People are calm in Hawaii. Outside of broadcast studios and Twitter, Americans are generally calm. And the country will go calmly about responding to the virus and making its presidential selection.
We will, collectively, mitigate the virus by changing behavior and by so doing “flatten the curve” of the spread of infection. This should make the virus manageable. President Trump’s early imposition of restrictions on those traveling from China was a critical step in U.S. mitigation efforts. The vice president’s task force is overseeing in real time a complex and fast-changing set of global dynamics. Many people will get sick; most may be inconvenienced but not seriously ill. Some have died from the virus, and more will do so. It is tragic that China did not warn the world sooner. A pandemic ought not to be partisan, though many suffering from Trump Derangement Syndrome have tried to make it so. The underlying economy is very strong. This is not 2008.
The coming election will be fought over four categories of comparison between the president and the former vice president: temperament, capacity, personnel and policies.
Each side of America’s divide thinks its opponent’s temperament is unfit for the White House. Biden’s heated exchange with a union worker over guns highlighted the center-right’s concern about the Demcratic front-runner’s temperament (watch the full, minute-plus exchange); the center-left points at the president’s Twitter feed. On capacity, Team Trump says, Look at what he has done. He’s a brawler but that is what we need, especially against China and America’s hard left. Team Biden says: Nothing to see here, move along, and by the way, how dare you raise the issues associated with being 78 on entering office!
We know Trump’s personnel, especially the big five: Secretary of State Michael Pompeo, Defense Secretary Mark T. Esper, Attorney General WIlliam P. Barr, Treasury Secretary Steven Mnuchin and national security adviser Robert C. O’Brien. Trump’s incoming chief of staff, Mark Meadows, may bring that office a profile and power that it has lacked in an administration in which the president has performed those duties for himself.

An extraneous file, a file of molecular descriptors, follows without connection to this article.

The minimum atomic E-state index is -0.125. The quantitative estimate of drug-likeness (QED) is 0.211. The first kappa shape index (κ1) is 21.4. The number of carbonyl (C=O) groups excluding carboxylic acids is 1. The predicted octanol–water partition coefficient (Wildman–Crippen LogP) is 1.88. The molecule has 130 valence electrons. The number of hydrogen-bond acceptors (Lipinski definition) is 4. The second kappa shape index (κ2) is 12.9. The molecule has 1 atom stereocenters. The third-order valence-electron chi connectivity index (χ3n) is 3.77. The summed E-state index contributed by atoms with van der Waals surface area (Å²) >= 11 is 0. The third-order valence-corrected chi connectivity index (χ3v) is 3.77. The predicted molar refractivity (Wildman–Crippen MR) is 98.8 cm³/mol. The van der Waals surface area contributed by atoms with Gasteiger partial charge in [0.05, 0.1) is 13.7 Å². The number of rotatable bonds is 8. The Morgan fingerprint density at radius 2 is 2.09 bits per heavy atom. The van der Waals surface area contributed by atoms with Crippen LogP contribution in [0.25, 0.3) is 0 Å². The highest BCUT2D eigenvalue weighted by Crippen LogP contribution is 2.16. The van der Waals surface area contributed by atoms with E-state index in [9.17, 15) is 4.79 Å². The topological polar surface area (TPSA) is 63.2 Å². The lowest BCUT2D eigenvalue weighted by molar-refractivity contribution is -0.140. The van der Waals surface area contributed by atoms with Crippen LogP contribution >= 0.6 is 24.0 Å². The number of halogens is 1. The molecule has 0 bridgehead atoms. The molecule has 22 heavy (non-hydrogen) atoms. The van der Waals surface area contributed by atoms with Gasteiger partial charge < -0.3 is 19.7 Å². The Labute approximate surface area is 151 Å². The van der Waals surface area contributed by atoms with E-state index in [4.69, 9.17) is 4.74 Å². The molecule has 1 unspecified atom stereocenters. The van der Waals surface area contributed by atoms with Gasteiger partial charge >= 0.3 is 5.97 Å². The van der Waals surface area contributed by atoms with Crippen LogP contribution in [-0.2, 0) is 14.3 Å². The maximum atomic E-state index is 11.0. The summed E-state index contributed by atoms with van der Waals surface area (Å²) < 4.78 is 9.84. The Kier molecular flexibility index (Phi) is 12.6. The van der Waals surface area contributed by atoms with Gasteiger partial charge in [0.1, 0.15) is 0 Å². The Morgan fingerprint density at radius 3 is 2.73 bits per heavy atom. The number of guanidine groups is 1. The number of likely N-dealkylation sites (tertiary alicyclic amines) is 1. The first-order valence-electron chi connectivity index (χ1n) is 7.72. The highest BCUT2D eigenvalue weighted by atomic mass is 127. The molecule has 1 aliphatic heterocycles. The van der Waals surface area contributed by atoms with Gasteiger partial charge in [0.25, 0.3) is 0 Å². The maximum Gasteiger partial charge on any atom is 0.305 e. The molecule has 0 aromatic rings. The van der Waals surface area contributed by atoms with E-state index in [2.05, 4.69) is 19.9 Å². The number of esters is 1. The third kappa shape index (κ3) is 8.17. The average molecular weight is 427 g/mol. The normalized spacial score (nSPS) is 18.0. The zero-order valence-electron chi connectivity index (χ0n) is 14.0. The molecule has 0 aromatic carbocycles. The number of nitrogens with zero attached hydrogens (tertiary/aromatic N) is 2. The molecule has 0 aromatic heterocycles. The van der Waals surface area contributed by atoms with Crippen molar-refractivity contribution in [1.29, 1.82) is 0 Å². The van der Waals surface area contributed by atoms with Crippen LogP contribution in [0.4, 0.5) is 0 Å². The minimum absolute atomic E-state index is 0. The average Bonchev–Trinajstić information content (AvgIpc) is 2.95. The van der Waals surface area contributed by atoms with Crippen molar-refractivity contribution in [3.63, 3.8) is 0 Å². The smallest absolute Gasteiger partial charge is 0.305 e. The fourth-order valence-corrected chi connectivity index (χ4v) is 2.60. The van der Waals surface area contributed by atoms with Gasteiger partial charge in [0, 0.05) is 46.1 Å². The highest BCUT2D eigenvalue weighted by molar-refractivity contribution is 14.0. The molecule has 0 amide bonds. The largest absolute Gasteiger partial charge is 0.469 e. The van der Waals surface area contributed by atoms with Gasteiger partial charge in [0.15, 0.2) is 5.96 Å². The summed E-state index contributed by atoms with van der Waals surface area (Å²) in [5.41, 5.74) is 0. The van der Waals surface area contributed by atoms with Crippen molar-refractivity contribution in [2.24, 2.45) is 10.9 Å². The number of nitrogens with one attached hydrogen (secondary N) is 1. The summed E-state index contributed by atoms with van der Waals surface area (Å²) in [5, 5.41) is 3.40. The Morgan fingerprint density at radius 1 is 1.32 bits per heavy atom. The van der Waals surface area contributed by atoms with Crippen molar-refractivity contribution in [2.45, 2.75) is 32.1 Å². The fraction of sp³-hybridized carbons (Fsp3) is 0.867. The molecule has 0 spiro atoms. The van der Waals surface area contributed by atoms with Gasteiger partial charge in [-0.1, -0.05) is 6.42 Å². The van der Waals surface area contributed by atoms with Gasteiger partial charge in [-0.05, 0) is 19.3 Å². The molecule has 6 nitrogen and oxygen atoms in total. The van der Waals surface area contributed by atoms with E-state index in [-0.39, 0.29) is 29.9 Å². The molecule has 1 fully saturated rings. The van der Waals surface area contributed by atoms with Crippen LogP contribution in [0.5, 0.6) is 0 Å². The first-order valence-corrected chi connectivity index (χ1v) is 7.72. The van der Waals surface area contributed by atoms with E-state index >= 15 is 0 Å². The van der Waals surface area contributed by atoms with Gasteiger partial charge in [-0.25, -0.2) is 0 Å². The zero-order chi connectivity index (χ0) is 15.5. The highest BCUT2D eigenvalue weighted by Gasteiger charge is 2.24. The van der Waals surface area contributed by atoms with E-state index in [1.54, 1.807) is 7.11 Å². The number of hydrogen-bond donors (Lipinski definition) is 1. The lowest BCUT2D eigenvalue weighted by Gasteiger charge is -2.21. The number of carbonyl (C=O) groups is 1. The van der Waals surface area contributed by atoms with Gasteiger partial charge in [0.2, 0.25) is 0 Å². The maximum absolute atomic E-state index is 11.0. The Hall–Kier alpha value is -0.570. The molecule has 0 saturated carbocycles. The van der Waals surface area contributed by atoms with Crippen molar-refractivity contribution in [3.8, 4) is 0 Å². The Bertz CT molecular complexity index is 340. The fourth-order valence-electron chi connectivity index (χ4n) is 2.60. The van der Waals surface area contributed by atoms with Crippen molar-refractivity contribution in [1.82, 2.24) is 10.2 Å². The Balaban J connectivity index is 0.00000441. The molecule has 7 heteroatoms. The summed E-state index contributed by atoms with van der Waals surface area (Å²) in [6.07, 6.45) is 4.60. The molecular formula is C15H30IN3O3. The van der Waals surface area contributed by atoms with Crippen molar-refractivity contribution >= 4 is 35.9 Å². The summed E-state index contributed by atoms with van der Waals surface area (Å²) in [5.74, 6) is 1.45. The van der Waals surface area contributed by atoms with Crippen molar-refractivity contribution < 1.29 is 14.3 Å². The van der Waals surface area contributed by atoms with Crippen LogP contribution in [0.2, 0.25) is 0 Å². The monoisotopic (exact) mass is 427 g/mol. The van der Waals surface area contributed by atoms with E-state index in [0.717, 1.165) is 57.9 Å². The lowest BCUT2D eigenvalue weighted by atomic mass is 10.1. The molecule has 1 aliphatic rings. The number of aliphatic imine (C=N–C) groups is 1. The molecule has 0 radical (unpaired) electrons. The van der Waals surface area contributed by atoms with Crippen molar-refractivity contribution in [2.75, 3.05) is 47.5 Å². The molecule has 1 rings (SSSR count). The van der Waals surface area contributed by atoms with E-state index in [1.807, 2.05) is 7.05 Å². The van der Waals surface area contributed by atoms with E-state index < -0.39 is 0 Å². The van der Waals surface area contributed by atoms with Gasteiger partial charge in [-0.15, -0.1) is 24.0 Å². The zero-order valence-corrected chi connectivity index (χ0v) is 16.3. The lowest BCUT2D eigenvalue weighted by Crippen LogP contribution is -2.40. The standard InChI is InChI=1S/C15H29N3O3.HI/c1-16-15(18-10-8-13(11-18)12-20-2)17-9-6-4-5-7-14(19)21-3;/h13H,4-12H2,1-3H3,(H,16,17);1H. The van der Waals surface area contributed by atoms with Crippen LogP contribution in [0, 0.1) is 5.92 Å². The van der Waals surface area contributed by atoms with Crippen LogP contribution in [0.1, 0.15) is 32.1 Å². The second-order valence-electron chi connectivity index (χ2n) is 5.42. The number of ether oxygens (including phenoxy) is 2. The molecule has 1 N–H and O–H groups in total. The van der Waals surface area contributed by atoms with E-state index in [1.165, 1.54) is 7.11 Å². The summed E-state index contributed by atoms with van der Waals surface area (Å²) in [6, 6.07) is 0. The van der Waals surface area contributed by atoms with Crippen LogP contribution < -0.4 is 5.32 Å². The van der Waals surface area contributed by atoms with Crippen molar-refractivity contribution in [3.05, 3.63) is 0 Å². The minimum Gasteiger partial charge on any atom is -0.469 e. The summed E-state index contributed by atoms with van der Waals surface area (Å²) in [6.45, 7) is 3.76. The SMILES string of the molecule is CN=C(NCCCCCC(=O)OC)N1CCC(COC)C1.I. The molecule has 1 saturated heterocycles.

Biden’s people? That’s a scary prospect for conservatives. Back to the “Iran deal” and “Paris accords” folks of the Obama years? Back to the continual diminishment of American exceptionalism? More Beltway arrogance and 30-something staffers with, well, puny life experience yet who think themselves sages and philosopher kings?
The issue divide is where the election will genuinely be fought. Let’s focus on four: Trump’s military budgets vs. those likely from Biden; Trump’s originalist judges vs. those likely to be nominated by Biden; Trump’s war against the regulatory state vs. Biden’s all-but-certain empowerment of bureaucrats; Trump’s clarity regarding China vs. Biden’s confusion. The choice could hardly be more stark.
Trump believes in Fortress America. He has moved to replenish military stockpiles depleted during the Obama-Biden years of sequestration and refurbish the nuclear deterrent. Trump’s expansion of the fleet began slowly but is accelerating.
Trump’s two Supreme Court justices and 51 appeals court judges are the sort of judges that most Americans want: umpires, not activists. A second Trump term with scores more judicial appointees could guard against government by judicial decree for a generation.
Deregulation is the fuel behind U.S. economic vibrance and would allow rapid rebounding from the impact of coronavirus. The blue-collar boom will continue ... unless Biden wins. He’s a true believer in “big government.” In a Biden administration, legions of regulators and their thousands of rules would no doubt return.
Finally, Americans’ adversary in the century ahead is China. The regime in Beijing has been confused and “wrong-footed” by Trump again and again, as best demonstrated by Trump’s abrupt withdrawal from trade negotiations last year when Chinese negotiators attempted a late switch. Other U.S. adversaries have similarly confronted Trump’s unpredictability when they crossed his red lines. As Trump said during the 2016 campaign, he doesn’t like to telegraph his policies. Critics disparage Trump for this, but his tactics are preferable to predictability even when they fail to achieve instant results or none at all, and are especially preferable to appeasement of the sort that defined the “Iran deal.”
Also notable: Trump hasn’t hesitated to dispatch terrorists, whether they are independent operators or state-sponsored. He’s with Israel. He has drawn the brightest of red lines around Americans: Harm them and there will be hell to pay. China, especially, is on notice. It may be Trump’s most significant achievement to have reset the U.S.-China ground rules.
Democrats are confident they have the suburbs and that supporters of Sen. Bernie Sanders (I-Vt.) will shut up — and show up in November. Team Trump counts on an explosion of previously forgotten Americans who like this president, his style and his policies. We will see. I like Trump’s chances.